Muri ghanto

In Malaysia and Singapore, fish head curry (Chinese and Indian roots) is a dish where the head of an Ikan Merah (red snapper, literally "Red fish"), is semi-stewed in a Kerala-style curry with assorted vegetables such as okra and brinjals and usually served with either rice or bread.

History

Origin : Southern India

Fish head curry or Muri Ghanto is an essential Bengali food item. Made with rice and fish head. The fish used generally is Rohu. It is a festive item in Bengali menu used in many occasion like Bhai Phota, Aiburo Bhaat and Saadh. The dish is prepared so that the rice is not completely cooked through, giving it a grany texture. This can easily be called paella of Bengal.

In Mithila, Odisha and Bengal (Bangladesh and West Bengal) where the staple is rice and fish, one very popular fish head curry is made with moog or ung beans but other vegetables can also be used. The gravy is very thick and very spicy and the Rui fish (Rohita) is most popular for this.

It is a dish of relative popularity amongst Malaysians and Singaporeans and their tourists, although it is generally not categorised as cheap hawker fare.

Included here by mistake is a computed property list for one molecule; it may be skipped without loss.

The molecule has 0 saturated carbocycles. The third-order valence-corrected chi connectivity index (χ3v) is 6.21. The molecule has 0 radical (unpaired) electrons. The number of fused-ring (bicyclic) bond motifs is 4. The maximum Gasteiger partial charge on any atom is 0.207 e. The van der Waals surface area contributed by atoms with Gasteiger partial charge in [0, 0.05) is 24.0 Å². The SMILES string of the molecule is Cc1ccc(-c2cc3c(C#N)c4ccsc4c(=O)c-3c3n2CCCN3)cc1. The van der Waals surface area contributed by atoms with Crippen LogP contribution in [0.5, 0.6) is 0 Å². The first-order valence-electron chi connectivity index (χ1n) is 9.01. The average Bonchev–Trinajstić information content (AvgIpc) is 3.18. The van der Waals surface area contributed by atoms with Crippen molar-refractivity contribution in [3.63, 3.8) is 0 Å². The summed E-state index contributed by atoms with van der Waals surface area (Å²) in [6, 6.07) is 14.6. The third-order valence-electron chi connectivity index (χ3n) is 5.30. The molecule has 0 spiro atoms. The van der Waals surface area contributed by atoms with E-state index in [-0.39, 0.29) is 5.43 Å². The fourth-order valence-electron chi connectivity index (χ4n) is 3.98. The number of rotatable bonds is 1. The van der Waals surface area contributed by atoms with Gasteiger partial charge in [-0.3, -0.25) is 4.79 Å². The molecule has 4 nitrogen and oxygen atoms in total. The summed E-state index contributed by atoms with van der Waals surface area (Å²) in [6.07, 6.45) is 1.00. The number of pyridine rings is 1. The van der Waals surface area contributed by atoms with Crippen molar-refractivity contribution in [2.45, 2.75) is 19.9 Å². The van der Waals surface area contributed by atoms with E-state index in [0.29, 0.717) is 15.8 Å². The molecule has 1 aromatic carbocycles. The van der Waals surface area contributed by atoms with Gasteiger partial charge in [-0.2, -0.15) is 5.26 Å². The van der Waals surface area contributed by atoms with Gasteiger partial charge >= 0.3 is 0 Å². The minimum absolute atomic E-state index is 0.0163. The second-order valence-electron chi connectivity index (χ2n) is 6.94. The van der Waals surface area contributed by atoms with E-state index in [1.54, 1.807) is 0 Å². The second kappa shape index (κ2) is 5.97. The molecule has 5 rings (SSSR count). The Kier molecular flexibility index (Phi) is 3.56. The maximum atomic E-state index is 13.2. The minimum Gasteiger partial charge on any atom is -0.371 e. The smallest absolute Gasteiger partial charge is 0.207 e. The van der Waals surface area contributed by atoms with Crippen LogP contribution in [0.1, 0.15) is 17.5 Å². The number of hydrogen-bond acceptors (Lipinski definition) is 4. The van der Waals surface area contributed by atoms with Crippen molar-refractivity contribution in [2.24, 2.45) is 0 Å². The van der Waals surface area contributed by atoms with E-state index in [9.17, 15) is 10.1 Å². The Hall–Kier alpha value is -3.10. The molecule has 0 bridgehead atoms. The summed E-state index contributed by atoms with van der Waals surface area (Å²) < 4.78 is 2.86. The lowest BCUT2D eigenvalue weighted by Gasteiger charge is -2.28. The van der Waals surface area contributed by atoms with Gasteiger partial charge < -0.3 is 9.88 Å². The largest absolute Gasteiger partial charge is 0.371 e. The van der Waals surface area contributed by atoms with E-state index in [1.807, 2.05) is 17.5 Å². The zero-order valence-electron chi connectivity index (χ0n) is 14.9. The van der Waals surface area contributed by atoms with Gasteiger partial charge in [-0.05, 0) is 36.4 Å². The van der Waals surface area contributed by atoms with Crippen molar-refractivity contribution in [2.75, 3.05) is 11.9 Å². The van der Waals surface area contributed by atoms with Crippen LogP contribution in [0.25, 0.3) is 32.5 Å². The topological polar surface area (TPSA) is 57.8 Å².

Modern Creation: Singapore

The origins of the modern dish began in Singapore, with a Singaporean's Malayalee (an Indian ethnic group from the Southern Indian Staee of Kerala community) chef wanting his South Indian-style food to cater to a wider clientele, notably Chinese customers who considered fish head a specialty. He prepared the dish differently by stewing the head of an ikan merah (red snapper fish) in a spicy-hot curry with vegetables, coming up with the sour-tasting tamarind flavour which became an unmistakable signature of this SIngaporean dish.

Today, restaurants of not only Indian, but Malay, Chinese and Peranakan association, serve variations of this dish. One can either have it with rice or as the Chinese do it - wipe the curry gravy clean with a soft bun. The sweetness of the dough helps to neutralize the spices in the curry - a great way to enjoy the dish even if you have a low tolerance for spice. The Chinese tend to have it alongside smaller dishes of vegetables and meat. The Indians likewise tend to eat it in a similar manner, having it with rice, pappadams and Indian pickle.

Preparations

A slightly varied version is also cooked in the Mithilanchal part of Bihar known as the Muri Ghanth. In this type a day-old fried head of any fish is used and it is cooked in pulses.

Tamarind (asam) juice is frequently added to the gravy to give it a sweet-sour taste (see asam fish); this variety of fish head curry normally has a thinner, orange gravy. Additionally, a relative amount of coconut milk is often used in the curry.

See also

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